Hopes are hinging on the support of moderate Republicans who accept the need for a reduction in greenhouse gas emissions. But Senate Republican Leader Mitch McConnell hinted at the extent of potential Republican enthusiasm when he called the bill “little more than a job-killing national energy tax”. And with Republicans who previously have been sympathetic to climate action, such Sen. John McCain and Sen. Olympia Snow, rejecting the American Power Act almost immediately, chances look slim for the necessary bipartisan support.

US climate bill shrinkage

The Kerry-Lieberman climate and energy bill is likely to face difficulty.

Hopes are low for the climate and energy bill due before the US Senate tomorrow. The bill has already been delayed once by sponsors Sen. John Kerry (Dem.) and Sen. Joe Lieberman (Ind.) after their Republican co-sponsor Sen. Lindsey Graham withdrew amid rows over immigration reform .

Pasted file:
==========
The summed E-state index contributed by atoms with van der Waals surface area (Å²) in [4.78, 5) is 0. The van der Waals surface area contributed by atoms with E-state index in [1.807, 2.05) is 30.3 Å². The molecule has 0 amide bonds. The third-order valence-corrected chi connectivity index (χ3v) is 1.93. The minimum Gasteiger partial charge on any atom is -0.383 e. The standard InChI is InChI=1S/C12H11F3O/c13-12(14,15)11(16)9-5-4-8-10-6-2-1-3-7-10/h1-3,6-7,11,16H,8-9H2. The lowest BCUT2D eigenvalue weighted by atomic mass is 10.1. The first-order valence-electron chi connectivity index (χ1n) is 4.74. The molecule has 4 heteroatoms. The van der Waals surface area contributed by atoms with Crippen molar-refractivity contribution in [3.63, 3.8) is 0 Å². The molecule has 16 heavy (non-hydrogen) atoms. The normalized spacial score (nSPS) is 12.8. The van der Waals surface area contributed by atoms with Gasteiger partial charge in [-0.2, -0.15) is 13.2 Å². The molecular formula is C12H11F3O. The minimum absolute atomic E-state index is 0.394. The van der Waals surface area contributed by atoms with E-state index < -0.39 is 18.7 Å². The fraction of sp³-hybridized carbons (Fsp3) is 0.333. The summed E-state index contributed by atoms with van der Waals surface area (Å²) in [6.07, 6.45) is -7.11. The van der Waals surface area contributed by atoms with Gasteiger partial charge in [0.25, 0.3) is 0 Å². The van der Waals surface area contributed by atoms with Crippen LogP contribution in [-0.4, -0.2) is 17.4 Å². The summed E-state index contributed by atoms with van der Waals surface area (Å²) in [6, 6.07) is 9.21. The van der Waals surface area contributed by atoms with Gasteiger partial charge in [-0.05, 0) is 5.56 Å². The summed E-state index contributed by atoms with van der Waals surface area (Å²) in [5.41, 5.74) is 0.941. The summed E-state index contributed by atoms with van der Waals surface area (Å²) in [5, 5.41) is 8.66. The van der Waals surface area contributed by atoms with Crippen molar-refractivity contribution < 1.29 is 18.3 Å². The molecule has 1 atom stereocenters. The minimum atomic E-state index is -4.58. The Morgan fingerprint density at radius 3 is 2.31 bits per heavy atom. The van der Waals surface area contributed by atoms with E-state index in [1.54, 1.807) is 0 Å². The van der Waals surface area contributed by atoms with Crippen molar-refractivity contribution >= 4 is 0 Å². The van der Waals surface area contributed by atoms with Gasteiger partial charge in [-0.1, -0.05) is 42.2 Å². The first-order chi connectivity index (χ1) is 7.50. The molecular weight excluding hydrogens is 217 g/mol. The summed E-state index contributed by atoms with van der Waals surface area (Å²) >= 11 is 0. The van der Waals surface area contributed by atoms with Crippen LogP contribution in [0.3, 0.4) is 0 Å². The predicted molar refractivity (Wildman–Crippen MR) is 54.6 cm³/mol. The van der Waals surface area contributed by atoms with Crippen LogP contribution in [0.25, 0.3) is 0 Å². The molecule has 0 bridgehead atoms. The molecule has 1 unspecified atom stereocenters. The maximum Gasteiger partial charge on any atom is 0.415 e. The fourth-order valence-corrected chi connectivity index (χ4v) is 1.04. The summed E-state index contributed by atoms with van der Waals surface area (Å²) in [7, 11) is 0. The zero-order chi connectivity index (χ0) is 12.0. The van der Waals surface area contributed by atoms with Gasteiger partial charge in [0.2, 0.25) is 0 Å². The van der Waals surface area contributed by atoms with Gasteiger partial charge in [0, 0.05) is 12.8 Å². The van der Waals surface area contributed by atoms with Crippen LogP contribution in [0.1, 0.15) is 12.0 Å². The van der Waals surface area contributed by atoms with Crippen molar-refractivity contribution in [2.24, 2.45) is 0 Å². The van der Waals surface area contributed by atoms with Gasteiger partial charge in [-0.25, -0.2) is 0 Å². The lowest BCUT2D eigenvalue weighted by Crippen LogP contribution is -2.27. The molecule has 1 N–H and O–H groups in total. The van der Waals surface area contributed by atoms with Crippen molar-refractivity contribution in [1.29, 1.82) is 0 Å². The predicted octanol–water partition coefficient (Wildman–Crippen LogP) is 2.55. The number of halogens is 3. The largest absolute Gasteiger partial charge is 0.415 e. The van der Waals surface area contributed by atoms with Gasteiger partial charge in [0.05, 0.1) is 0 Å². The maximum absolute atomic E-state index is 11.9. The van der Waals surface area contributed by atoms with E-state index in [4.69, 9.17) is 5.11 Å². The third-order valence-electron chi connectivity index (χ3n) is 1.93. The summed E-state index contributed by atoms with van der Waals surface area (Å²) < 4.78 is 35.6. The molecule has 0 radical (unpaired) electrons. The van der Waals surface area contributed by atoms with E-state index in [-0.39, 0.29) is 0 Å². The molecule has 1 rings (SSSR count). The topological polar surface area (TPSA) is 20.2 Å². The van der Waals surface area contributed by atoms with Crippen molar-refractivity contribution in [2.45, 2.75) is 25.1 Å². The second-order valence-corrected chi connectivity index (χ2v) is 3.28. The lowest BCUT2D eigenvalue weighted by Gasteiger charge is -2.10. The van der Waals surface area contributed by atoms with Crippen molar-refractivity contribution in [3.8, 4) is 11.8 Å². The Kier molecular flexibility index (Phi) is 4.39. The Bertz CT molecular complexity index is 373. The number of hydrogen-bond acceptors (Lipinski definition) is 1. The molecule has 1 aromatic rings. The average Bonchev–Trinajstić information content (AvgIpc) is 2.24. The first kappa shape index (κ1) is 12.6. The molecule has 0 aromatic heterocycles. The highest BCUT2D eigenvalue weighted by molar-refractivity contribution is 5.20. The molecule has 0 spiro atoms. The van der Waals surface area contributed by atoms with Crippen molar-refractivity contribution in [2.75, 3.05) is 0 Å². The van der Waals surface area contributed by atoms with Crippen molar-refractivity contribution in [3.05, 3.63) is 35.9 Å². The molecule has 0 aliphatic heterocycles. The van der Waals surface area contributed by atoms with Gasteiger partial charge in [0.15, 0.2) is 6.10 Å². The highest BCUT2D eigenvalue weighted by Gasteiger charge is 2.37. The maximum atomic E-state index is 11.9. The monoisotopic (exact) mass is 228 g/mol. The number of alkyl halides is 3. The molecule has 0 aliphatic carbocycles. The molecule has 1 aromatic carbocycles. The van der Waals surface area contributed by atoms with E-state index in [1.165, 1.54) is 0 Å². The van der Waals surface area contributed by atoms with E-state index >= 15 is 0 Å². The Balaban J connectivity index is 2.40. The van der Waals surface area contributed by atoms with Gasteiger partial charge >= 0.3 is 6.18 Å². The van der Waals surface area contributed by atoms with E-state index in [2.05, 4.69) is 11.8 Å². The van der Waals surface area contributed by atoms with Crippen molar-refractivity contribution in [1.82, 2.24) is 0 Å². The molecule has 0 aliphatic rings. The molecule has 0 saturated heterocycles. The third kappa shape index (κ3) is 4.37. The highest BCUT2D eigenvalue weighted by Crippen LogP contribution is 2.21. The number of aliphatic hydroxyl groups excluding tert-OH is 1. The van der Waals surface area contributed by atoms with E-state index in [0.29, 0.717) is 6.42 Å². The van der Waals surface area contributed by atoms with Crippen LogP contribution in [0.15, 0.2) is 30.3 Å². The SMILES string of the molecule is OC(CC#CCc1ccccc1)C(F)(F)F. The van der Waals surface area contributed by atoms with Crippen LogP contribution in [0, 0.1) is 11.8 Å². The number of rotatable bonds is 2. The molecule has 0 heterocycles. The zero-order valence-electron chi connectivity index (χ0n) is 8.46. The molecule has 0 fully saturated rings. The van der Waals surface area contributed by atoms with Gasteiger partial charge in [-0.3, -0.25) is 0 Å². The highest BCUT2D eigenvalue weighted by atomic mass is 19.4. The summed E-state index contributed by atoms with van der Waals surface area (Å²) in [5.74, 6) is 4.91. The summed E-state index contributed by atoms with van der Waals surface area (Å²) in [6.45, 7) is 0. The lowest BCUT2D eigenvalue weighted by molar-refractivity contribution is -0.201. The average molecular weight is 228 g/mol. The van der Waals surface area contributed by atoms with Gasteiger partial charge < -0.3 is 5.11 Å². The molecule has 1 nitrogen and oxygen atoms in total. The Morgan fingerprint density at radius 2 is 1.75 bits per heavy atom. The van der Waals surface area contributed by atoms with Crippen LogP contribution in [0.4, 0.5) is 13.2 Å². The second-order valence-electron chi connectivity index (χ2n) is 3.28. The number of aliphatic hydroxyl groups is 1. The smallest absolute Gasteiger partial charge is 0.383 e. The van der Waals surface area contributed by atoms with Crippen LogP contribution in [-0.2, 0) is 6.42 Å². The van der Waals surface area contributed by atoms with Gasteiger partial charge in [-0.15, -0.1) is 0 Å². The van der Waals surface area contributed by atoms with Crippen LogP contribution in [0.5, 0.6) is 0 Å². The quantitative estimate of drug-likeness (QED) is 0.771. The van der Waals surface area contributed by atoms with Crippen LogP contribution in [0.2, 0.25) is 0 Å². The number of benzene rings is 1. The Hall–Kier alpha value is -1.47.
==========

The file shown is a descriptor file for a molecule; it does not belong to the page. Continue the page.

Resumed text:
It was hoped that provisions allowing for expanded oil drilling would garner the minimal Republican support needed to avoid a filibuster. But these are now believed to be politically untenable for many Senate Democrats due to the ongoing BP spill in the Gulf of Mexico. Still, both Sen. Kerry and Sen. Lieberman have argued that Deepwater Horizon will actually help their bill , a view apparently endorsed by the White House .

There may be something to this idea. A number of recent polls show that public opinion, at least, has turned in favour of the bill. One survey, conducted by Obama pollster Joel Benenson, suggested that a majority of Americans would be more likely to vote for a Senator who supported the bill, and a slim majority (51%) would be less likely to re-elect a Senator who opposed it.